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  1. #11
    Aggie's Avatar
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    Sean, Tim is telling me this, so bear with me if it soumds a bit blonde.

    Posts are not emails. Posts are data base entries. This allows them to searched and indexed. Expiration is generally against what your data base is supposed to do. You don't want data to just expire and disappear into thin space. Least of all in a community like this. There is a way to lighten the load without expireing the data, which means hacking the forum php to set the default views to posts for only in a certain recent time period, usually a month. Generally it will also let you set it how ever long back to how ever long you want to view posts. But by setting the default value to a more current time period you ligthen the load by when the data base is searched for posts it doesn;t return every single value except for those posts in that specified time period.

    I hope you understand that, cause it just went over my head. To think I gave birth to a hacker knowledgable geek.
    Non Digital Diva

  2. #12
    edz
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    Quote Originally Posted by Aggie
    Sean, Tim is telling me this, so bear with me if it soumds a bit blonde.
    I don't quite understand what chromatics have to do with anything?

    Posts are not emails. Posts are data base entries.
    You are confusing context with storage models. Posts are like emails--- and too can be viewed as entries in a data base--- in that they are static and don't change--- that we have mechanisms to edit a message are aside the issues. The typical RDBMS system is designed to handle volatile and dynamic information. The volatile aspect of our forums is the topic. It tracks the development, like a mail folder, of a subject but each of the elements, the contributions, are static. In a relational database one needs to design for volatility such as seats as in the question "How many seats are left on the flight to San Francisco?". Data banks should more properly be called data markets. A forum, by contrast, is a collection of static and unchanging objects.

    The model for these forums is little else other than a threaded mailing list or what we've come to call Usenet News lifted over to a web interface (at first mail->web but latter also web->web). As a little aside I created the Mail->Web genre a good dozen years ago: see the w3c.org web museum.....

    This allows them to searched and indexed.
    No. Indexing and search is of information and have nothing to do with it. Relational database systems, in fact, are poorly suited to the task. Again you are confusing things, this time applications with organization and storage models.

    Expiration is generally against what your data base is supposed to do.
    You don't understand what "expiration" in HTTP means. If its not set then the data can expire immediately since its not been defined. If I don't know when data expires then I also can't assume that it will never expire or that the data expires once I get a copy (as the case might be in a ticket reservation system). If data is volatile then this is want you may want to get someone to keep asking for data. This is where the modification date/time enter the picture. One then asks if the data has been changed since the last time one asked and got it.. But if it too is undefined then one will probably need to assume that the data might have been changed (most browsers allow one to set this on a per-session etc. basis but its in the hands of the client and not server). There are also some features for a hash of context to try to distinguish between changes but I think I'm getting too deep into the fine details of designing spiders and search engines (which I do) and less sites.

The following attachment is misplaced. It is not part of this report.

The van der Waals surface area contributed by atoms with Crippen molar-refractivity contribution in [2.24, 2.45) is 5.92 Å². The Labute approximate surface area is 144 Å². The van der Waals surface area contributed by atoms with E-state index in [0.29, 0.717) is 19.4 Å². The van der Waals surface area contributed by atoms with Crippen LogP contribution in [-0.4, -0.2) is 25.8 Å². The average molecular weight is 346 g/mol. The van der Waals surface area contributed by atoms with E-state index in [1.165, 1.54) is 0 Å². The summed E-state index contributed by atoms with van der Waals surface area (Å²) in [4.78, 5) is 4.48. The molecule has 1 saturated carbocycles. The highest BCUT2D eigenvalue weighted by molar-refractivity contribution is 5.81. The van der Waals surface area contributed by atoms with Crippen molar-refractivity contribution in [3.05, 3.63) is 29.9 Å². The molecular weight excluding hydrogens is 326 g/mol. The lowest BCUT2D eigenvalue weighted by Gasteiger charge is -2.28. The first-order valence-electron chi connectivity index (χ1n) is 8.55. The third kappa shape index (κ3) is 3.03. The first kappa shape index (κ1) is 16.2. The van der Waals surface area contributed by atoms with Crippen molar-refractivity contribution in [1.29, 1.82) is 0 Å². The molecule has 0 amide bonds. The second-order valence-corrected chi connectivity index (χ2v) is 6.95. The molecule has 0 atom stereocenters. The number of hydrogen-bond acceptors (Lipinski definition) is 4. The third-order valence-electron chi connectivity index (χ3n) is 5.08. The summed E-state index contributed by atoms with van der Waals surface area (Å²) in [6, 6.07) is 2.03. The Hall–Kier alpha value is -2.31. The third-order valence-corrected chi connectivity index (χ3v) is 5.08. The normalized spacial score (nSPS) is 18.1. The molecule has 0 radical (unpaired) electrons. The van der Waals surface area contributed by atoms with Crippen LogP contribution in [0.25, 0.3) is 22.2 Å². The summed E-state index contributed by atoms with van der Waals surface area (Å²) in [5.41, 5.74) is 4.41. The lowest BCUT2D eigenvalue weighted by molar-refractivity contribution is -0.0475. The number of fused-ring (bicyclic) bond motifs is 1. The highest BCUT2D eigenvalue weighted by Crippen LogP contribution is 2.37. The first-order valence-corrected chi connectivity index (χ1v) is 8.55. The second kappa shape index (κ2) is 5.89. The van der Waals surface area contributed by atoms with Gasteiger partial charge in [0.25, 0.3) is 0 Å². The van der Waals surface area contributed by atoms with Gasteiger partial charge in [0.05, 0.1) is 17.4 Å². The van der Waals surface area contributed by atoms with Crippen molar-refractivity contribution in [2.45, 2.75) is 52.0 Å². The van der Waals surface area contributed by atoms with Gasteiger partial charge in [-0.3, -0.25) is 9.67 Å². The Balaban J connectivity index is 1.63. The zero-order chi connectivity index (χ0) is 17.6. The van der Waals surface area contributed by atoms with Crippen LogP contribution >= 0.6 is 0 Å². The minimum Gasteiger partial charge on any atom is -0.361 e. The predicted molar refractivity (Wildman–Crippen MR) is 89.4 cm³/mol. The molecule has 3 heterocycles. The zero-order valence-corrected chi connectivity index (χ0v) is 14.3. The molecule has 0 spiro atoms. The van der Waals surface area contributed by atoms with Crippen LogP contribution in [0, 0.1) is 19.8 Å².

You don't want data to just expire and disappear into thin space. Least of all in a community like this.
    That's why one needs to set an expiration date at a distant point in the future and set the modification date. Its up to the site administration to try to controll how clients (and web spiders are in this capacity nothing other than clients with a code of behaviour) behave.
    Edward C. Zimmermann
    BSn R&D // http://www.nonmonotonic.net

  3. #13
    Andy K's Avatar
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    Quote Originally Posted by Bob F.
    MSNBOT seems a very hungry creature - you might want to use robots.txt to stop the sod crawling too deeply... This thread makes interesting reading (http://www.webmasterworld.com/forum97/73.htm).


    Cheers, Bob.
    Why am I not surprised that a Microsoft product caused the problem? :rolleyes:


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  4. #14
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    Lots of good stuff edz, but keep in mind that thread contents can change after a period of time. People go back and re-edit posts - Aggie knows about this. Setting a very long expiration on the response would cause these changes to not be re-indexed in the short term.
    Cheers!

    -klm.

  5. #15
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    Also, Sean, if your service provider has a good set of Cisco skills, they can throttle the bandwidth available to traffic from certain address blocks and/or domains, so if there's a commonality to the sources of of the spiders, you could let them wander and do all they want, just within the bandwidth of a dialup connection or two. Doing so at the border router would also benefit the rest of their sites as well.